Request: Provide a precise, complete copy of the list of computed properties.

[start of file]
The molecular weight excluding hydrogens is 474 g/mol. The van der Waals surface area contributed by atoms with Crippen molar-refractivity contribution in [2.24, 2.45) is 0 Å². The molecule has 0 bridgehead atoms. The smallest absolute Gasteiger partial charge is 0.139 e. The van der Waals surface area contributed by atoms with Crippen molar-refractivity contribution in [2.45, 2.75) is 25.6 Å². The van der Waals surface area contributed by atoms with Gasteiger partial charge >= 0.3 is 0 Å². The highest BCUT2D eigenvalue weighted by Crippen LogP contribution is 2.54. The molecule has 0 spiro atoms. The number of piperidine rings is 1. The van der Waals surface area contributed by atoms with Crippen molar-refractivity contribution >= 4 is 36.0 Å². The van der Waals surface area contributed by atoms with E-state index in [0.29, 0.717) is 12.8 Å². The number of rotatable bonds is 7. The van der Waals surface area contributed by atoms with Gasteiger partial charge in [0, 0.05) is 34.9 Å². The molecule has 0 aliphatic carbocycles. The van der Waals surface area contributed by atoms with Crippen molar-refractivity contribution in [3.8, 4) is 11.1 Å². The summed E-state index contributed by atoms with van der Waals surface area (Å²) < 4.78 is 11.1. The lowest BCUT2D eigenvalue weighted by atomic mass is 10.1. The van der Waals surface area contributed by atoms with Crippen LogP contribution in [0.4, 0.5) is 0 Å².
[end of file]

The molecular weight excluding hydrogens is 474 g/mol. The van der Waals surface area contributed by atoms with Crippen molar-refractivity contribution in [2.24, 2.45) is 0 Å². The molecule has 0 bridgehead atoms. The smallest absolute Gasteiger partial charge is 0.139 e. The van der Waals surface area contributed by atoms with Crippen molar-refractivity contribution in [2.45, 2.75) is 25.6 Å². The van der Waals surface area contributed by atoms with Gasteiger partial charge >= 0.3 is 0 Å². The highest BCUT2D eigenvalue weighted by Crippen LogP contribution is 2.54. The molecule has 0 spiro atoms. The number of piperidine rings is 1. The van der Waals surface area contributed by atoms with Crippen molar-refractivity contribution >= 4 is 36.0 Å². The van der Waals surface area contributed by atoms with E-state index in [0.29, 0.717) is 12.8 Å². The number of rotatable bonds is 7. The van der Waals surface area contributed by atoms with Gasteiger partial charge in [0, 0.05) is 34.9 Å². The molecule has 0 aliphatic carbocycles. The van der Waals surface area contributed by atoms with Crippen molar-refractivity contribution in [3.8, 4) is 11.1 Å². The summed E-state index contributed by atoms with van der Waals surface area (Å²) < 4.78 is 11.1. The lowest BCUT2D eigenvalue weighted by atomic mass is 10.1. The van der Waals surface area contributed by atoms with Crippen LogP contribution in [0.4, 0.5) is 0 Å².